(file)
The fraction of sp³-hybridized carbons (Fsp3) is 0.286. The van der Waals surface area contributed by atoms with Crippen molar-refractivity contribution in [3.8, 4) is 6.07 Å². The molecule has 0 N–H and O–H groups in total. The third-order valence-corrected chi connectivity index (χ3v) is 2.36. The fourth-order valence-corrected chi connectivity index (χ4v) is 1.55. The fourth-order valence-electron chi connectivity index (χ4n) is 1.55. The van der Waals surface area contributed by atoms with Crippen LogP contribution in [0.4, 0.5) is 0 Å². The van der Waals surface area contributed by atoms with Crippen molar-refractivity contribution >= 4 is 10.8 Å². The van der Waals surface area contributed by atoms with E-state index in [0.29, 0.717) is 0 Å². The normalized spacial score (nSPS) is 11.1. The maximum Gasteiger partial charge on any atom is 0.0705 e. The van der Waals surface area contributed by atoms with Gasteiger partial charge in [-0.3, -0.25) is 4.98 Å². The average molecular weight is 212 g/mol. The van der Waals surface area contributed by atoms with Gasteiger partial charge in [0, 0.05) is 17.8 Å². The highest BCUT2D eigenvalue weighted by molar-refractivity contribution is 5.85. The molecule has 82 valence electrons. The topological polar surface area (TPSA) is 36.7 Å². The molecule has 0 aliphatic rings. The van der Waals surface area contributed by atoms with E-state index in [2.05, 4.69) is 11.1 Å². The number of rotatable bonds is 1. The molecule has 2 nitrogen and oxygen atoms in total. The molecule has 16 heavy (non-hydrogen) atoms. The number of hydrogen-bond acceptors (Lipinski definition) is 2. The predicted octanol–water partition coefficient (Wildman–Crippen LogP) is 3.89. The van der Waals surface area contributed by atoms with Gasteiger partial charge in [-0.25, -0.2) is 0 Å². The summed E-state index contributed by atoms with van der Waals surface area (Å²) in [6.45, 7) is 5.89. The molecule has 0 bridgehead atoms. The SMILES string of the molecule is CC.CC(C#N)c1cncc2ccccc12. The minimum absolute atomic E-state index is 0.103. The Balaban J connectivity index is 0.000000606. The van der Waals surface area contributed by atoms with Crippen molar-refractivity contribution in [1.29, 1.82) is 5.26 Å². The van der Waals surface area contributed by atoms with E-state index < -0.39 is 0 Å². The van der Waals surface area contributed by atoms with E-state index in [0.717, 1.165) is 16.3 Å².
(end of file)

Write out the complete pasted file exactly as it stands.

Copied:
The fraction of sp³-hybridized carbons (Fsp3) is 0.286. The van der Waals surface area contributed by atoms with Crippen molar-refractivity contribution in [3.8, 4) is 6.07 Å². The molecule has 0 N–H and O–H groups in total. The third-order valence-corrected chi connectivity index (χ3v) is 2.36. The fourth-order valence-corrected chi connectivity index (χ4v) is 1.55. The fourth-order valence-electron chi connectivity index (χ4n) is 1.55. The van der Waals surface area contributed by atoms with Crippen LogP contribution in [0.4, 0.5) is 0 Å². The van der Waals surface area contributed by atoms with Crippen molar-refractivity contribution >= 4 is 10.8 Å². The van der Waals surface area contributed by atoms with E-state index in [0.29, 0.717) is 0 Å². The normalized spacial score (nSPS) is 11.1. The maximum Gasteiger partial charge on any atom is 0.0705 e. The van der Waals surface area contributed by atoms with Gasteiger partial charge in [-0.3, -0.25) is 4.98 Å². The average molecular weight is 212 g/mol. The van der Waals surface area contributed by atoms with Gasteiger partial charge in [0, 0.05) is 17.8 Å². The highest BCUT2D eigenvalue weighted by molar-refractivity contribution is 5.85. The molecule has 82 valence electrons. The topological polar surface area (TPSA) is 36.7 Å². The molecule has 0 aliphatic rings. The van der Waals surface area contributed by atoms with E-state index in [2.05, 4.69) is 11.1 Å². The number of rotatable bonds is 1. The molecule has 2 nitrogen and oxygen atoms in total. The molecule has 16 heavy (non-hydrogen) atoms. The number of hydrogen-bond acceptors (Lipinski definition) is 2. The predicted octanol–water partition coefficient (Wildman–Crippen LogP) is 3.89. The van der Waals surface area contributed by atoms with Gasteiger partial charge in [-0.25, -0.2) is 0 Å². The summed E-state index contributed by atoms with van der Waals surface area (Å²) in [6.45, 7) is 5.89. The molecule has 0 bridgehead atoms. The SMILES string of the molecule is CC.CC(C#N)c1cncc2ccccc12. The minimum absolute atomic E-state index is 0.103. The Balaban J connectivity index is 0.000000606. The van der Waals surface area contributed by atoms with Crippen molar-refractivity contribution in [1.29, 1.82) is 5.26 Å². The van der Waals surface area contributed by atoms with E-state index < -0.39 is 0 Å². The van der Waals surface area contributed by atoms with E-state index in [0.717, 1.165) is 16.3 Å².